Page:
Governor Rick Perry and the Texas Legislature plan to fully fund business capital via the Texas Enterprise Fund and Emerging Technology Fund.
Gov. Perry's multimillion-dollar economic development funds are not cut in the budgetPerry won't lead by example. Public education and health care face budget cuts of 25 to 33%. Apparently education and health expenditures aren't investments in Texas' future. The Governor's website states:
To date, the TEF has invested more than $430 million and closed the deal on projects generating 57,305 new jobs and more than $14.7 billion in capital investment in the state.Almost 10% of the $430 million went to one company, Vought Aricraft Industries in April 2004. It promised to provide 6,300 jobs by 2010 for $35 million in TEF funding. Instead of providing the promised 3,000 new positions, it cut 35. Governor Perry gave Vought $1 million per job eliminated.
Vought committed to invest $558 million in its Dallas-Fort Worth, where it planned to consolidate operations and build portions of the fuselage for the Boeing 787 Dreamliner. Vought's 2004 SEC filing shows:
On February 26, 2004, we announced plans to consolidate much of our manufacturing operations in Dallas, Texas. To help us accomplish this major restructuring, we will receive a $35 million grant from the Texas Enterprise Fund and will work with the Texas General Land Office and several other state and local agencies. Although plans are not fully finalized, we intend to renovate and modernize the Dallas facilities, close the Nashville and Stuart sites, and reduce the size of the Hawthorne site over the next 18 to 36 months.No consolidation occurred. Dreamliner production went to South Carolina, partially financed by Texas taxpayers.. The 3,000 "new jobs" Perry claims came from Vought were already in place in 2004. The $558 million in capital on Perry's report never happened. It's complete fiction, something the AP missed.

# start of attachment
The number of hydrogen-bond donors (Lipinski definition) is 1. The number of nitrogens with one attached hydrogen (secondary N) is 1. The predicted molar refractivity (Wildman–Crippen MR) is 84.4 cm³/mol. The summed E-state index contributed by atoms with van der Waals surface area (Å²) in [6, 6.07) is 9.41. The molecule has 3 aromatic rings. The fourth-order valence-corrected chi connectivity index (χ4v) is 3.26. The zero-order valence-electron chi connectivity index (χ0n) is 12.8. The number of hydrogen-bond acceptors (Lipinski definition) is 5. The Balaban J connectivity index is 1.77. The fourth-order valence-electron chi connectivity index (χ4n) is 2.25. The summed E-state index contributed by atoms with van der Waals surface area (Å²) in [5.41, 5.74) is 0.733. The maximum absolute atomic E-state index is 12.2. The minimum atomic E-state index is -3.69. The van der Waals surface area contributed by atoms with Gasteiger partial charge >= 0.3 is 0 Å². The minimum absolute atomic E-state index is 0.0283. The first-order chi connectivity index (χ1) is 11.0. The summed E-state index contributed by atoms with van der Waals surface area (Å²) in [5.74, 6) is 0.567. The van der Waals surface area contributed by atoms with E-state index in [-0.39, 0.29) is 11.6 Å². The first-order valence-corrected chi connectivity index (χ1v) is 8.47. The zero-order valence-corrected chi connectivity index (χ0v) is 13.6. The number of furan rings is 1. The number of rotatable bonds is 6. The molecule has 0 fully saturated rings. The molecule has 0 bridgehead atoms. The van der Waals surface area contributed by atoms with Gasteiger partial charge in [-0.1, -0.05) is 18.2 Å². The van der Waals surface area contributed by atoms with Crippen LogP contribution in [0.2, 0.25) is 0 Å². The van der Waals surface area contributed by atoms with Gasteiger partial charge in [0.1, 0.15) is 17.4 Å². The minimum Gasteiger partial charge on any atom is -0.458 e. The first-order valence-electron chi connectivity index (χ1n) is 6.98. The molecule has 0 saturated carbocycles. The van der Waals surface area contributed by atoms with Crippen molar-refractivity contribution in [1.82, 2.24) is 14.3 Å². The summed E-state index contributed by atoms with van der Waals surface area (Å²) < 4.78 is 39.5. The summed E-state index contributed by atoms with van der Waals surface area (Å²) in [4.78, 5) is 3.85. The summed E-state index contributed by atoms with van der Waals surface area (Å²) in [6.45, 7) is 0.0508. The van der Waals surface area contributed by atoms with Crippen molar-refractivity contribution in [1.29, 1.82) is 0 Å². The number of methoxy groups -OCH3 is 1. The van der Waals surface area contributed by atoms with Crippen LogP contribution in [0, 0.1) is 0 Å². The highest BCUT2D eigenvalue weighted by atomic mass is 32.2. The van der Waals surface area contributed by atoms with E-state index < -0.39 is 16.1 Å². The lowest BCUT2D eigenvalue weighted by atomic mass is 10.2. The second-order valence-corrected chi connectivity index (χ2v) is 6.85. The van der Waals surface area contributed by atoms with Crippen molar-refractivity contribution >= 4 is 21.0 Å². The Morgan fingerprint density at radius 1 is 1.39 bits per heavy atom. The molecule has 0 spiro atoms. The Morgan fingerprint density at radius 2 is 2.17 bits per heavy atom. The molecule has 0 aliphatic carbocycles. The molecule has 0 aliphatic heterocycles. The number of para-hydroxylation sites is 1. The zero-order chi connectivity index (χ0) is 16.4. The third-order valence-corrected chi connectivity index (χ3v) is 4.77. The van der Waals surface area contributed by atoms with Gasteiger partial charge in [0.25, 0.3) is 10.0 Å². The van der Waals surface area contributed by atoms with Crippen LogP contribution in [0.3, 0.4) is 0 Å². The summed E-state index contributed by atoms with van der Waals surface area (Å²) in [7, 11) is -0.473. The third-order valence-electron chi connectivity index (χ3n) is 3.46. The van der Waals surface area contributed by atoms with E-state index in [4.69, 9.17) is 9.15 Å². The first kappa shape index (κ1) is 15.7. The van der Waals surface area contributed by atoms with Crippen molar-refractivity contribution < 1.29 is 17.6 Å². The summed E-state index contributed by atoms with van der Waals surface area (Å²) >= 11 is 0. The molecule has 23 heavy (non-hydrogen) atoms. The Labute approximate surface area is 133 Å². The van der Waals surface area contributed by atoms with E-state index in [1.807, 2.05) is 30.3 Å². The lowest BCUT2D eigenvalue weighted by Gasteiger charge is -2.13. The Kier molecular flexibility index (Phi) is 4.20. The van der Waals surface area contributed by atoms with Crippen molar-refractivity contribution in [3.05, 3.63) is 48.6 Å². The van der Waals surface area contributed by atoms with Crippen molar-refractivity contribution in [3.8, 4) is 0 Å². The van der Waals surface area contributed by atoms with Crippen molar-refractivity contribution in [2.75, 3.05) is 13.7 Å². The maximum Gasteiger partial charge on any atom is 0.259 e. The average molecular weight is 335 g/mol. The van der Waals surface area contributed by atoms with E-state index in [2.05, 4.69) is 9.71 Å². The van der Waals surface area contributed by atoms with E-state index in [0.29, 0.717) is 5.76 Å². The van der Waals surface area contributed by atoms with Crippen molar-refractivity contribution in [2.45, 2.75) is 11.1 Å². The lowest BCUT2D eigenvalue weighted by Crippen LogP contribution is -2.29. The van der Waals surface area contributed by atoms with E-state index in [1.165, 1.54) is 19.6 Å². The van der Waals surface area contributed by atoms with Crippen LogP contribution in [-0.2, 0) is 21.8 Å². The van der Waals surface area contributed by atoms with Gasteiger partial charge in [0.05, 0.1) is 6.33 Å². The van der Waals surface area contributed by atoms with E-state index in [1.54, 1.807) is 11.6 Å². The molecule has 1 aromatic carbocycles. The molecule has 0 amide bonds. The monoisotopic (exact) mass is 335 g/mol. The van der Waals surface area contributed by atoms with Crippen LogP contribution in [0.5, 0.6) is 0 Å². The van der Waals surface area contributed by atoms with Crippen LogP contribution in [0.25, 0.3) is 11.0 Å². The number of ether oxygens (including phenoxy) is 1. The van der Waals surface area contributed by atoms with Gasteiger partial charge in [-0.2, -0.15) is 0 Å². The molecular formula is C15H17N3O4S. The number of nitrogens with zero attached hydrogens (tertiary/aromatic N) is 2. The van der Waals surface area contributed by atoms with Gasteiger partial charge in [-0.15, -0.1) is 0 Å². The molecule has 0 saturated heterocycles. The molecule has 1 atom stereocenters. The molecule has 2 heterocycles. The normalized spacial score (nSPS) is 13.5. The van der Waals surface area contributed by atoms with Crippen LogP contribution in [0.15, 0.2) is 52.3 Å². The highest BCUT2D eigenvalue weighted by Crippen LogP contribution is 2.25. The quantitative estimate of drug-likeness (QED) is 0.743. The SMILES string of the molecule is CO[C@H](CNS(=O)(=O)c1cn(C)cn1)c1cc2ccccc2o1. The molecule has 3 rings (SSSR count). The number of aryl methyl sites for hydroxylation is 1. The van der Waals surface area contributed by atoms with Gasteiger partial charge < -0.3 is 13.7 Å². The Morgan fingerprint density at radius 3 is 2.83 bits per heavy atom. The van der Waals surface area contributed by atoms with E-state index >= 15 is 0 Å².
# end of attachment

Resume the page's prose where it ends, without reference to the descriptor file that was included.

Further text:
As Vought walked up to its 2010 Texas commitment, the firm sought bidders. Carlyle courted Triumph in late 2009 and early 2010. Were any calls made to the Governor's office? Dealmakers like clarity. The Carlyle Group announced it would sell Vought to Triumph Group in March 2010.
For the privilege of holding $35 million for six years, Vought returned $900,000 to Texas taxpayers, under a Perry renegotiated deal. That's TexExecutive privilege. Make no mistake, Carlyle Group principals have the chops to refund Texans the full $35 million plus interest. The Legislature is fully funding the Governor's corporate slush pile, while not conducting oversight.
Yet, draconian cuts must be made elsewhere, due to a structural tax deficit Perry wishes to to make permanent:
The governor is committed to keeping taxes low in order to help small businesses continue to succeed and create jobs, and reiterated the need to make permanent the small business tax cut that was passed last session. This measure cut taxes for 40,000 small businesses, and allowed them to focus on job creation and growing their businesses.Governor Perry is a man ahead of his time. It took the City of San Angelo until 2011 to give millions in tax breaks for job retention. While Perry's TEF Fund stays full throttle, citizens struggle mightily. TEF is anything but "wide open," transparency wise. It's a black hole.
Update 4-4-11: While children in wheelchairs testified on the harm of proposed cuts, Perry's personal Texas Enterprise Fund handed out $2.45 million to a Cisco-EMC joint venture and $2.1 million to GGNSC Holdings. Both grants are to fund corporate headquarters.
Update 5-2-11: The Senate budget does not fund the Texas Enterprise Fund or the Emerging Technology Fund. Watch for reconciliation.